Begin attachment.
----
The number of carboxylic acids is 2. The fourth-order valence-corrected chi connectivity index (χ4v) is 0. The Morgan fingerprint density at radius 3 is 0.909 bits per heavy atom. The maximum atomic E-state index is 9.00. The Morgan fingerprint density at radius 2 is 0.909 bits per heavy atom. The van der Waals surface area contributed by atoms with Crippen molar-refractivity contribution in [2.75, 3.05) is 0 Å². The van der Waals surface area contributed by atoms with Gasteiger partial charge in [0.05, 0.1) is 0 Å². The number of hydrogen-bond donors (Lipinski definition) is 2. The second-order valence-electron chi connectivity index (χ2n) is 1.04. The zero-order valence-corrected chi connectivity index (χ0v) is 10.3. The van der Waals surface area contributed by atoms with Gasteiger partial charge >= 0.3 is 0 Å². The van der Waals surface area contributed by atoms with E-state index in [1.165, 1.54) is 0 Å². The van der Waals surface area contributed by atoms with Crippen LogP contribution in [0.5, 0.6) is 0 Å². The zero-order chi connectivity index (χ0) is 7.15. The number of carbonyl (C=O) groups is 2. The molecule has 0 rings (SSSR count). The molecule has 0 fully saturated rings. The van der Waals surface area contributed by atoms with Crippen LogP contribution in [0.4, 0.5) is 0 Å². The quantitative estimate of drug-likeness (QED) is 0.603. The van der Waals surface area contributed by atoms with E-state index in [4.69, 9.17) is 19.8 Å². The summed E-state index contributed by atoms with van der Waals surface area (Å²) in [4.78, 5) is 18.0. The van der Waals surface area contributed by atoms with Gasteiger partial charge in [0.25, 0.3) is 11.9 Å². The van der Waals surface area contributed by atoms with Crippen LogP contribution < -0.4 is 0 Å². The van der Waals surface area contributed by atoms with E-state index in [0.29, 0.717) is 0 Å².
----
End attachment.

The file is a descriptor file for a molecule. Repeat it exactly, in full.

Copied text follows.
The number of carboxylic acids is 2. The fourth-order valence-corrected chi connectivity index (χ4v) is 0. The Morgan fingerprint density at radius 3 is 0.909 bits per heavy atom. The maximum atomic E-state index is 9.00. The Morgan fingerprint density at radius 2 is 0.909 bits per heavy atom. The van der Waals surface area contributed by atoms with Crippen molar-refractivity contribution in [2.75, 3.05) is 0 Å². The van der Waals surface area contributed by atoms with Gasteiger partial charge in [0.05, 0.1) is 0 Å². The number of hydrogen-bond donors (Lipinski definition) is 2. The second-order valence-electron chi connectivity index (χ2n) is 1.04. The zero-order valence-corrected chi connectivity index (χ0v) is 10.3. The van der Waals surface area contributed by atoms with Gasteiger partial charge >= 0.3 is 0 Å². The van der Waals surface area contributed by atoms with E-state index in [1.165, 1.54) is 0 Å². The van der Waals surface area contributed by atoms with Crippen LogP contribution in [0.5, 0.6) is 0 Å². The zero-order chi connectivity index (χ0) is 7.15. The number of carbonyl (C=O) groups is 2. The molecule has 0 rings (SSSR count). The molecule has 0 fully saturated rings. The van der Waals surface area contributed by atoms with Crippen LogP contribution in [0.4, 0.5) is 0 Å². The quantitative estimate of drug-likeness (QED) is 0.603. The van der Waals surface area contributed by atoms with E-state index in [4.69, 9.17) is 19.8 Å². The summed E-state index contributed by atoms with van der Waals surface area (Å²) in [4.78, 5) is 18.0. The van der Waals surface area contributed by atoms with Gasteiger partial charge in [0.25, 0.3) is 11.9 Å². The van der Waals surface area contributed by atoms with Crippen LogP contribution < -0.4 is 0 Å². The van der Waals surface area contributed by atoms with E-state index in [0.29, 0.717) is 0 Å².